Full Height Shutters
|What are they?||Full Height panels that cover the whole window. Our most popular shutter style!|
|Pros||Great for total privacy control, insulation and also noise control|
|What are they best for?||Any window or door|
The most common and usually the most practical interior plantation shutter mounting type is known as ‘Full Height’ plantation shutters. This term refers to the shutter being used to cover the entire window/doorway from top to bottom, using one complete panel. Whether this is from floor to ceiling or sill to reveal top, it makes no difference.
Easily the most flexible mount type and also the most stable, full height shutters make up the majority of our orders. The configuration and style options can then be applied to suit the window that is being dressed. Because the panel fills the framed space top to bottom, it will secure to the frame magnets and sit perfectly, even in an uneven reveal space.
With the use of a mid rail, which is a solid horizontal dividing rail, the shutter can be designed so that the louvres in the top and bottom of the panel operate independently. This rail also adds strength to taller panels and can be used to define the shutter. We aim to align this rail with horizontal transoms and glazing bars of the windows so that, aesthetically, the shutter looks as stylish and as much a part of the window as possible. Alternatively to produce the separate louver operation without the mid rail, we can use a hidden tilt mechanism and split the control at an appropriate point. The benefit of independent louver control top and bottom is the ability to provide maximum privacy whilst maintaining light in the room. This is the same concept as using a Tier on Tier mount but with the added stability of a full height panel.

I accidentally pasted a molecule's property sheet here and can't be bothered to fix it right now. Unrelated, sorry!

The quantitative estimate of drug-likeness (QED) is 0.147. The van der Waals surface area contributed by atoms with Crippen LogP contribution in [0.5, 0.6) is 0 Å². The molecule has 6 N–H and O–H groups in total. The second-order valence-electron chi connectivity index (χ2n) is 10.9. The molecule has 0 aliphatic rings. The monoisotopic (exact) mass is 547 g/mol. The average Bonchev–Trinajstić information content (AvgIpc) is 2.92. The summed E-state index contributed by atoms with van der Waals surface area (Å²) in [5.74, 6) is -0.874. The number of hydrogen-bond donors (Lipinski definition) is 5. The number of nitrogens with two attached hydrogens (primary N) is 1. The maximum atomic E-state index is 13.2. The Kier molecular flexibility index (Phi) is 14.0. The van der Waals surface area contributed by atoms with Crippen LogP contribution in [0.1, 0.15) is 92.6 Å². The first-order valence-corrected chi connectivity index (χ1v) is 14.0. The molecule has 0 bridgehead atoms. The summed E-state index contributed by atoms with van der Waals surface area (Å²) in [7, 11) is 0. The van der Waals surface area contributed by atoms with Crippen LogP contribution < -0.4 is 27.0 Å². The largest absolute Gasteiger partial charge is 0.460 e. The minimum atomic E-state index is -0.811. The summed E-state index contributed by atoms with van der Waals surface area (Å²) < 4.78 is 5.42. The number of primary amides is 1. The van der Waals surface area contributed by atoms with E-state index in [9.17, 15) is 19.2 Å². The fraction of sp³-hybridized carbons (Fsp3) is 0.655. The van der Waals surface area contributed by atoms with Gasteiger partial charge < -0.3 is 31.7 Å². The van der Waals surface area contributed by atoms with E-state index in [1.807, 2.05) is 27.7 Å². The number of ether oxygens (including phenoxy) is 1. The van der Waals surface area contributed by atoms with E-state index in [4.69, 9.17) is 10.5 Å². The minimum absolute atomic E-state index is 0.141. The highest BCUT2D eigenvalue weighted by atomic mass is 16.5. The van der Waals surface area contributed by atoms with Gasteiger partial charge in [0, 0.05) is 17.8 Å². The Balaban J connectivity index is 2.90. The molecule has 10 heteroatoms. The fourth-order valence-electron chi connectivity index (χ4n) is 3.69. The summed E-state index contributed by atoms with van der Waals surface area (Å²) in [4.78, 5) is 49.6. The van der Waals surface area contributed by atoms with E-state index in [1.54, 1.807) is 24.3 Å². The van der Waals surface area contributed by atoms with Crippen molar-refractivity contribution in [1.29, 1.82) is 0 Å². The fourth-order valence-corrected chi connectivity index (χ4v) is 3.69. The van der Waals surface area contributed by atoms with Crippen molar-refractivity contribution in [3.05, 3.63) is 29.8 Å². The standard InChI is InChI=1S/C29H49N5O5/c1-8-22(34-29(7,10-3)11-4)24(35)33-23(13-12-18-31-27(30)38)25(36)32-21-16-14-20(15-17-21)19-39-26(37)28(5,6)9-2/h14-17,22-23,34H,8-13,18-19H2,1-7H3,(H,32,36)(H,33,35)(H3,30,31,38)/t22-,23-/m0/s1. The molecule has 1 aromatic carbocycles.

Within the frame unit, a multitude of panel configurations can be applied and the aim is to align the shutter with the window it is dressing. This is the same principle as mentioned when adding a mid rail. For example, a window with 2 panes of glass lends itself to either 2 or 4 shutter panels and a 3 paned window would suit 3 or 6 panels etc. The important point to remember is that the more panels you add, the more cluttered the window can become and the more light will be reduced.
Traditionally, small panels with small louvres were used but this has changed over the years and now it is more common to use fewer, larger panels and a mid-size louver. Partly influenced by European designs and also the practical use of shutters, it is a consideration when choosing your shutters that will affect how you use them. Small panels obviously take up less space if you wish to open them regularly whereas larger panels stick out further or require more space to swing open and fold back. The larger panel option allows for a simple clean design and allows lots of light in the room when using the louver tilt.
We will be able to guide you through all the options and benefits at our design visit and will help you choose a style to suit your needs. Images of existing works and samples help to draw a picture of how your shutters will look. Please see Our Portfolio for recent projects we have completed for our Clients.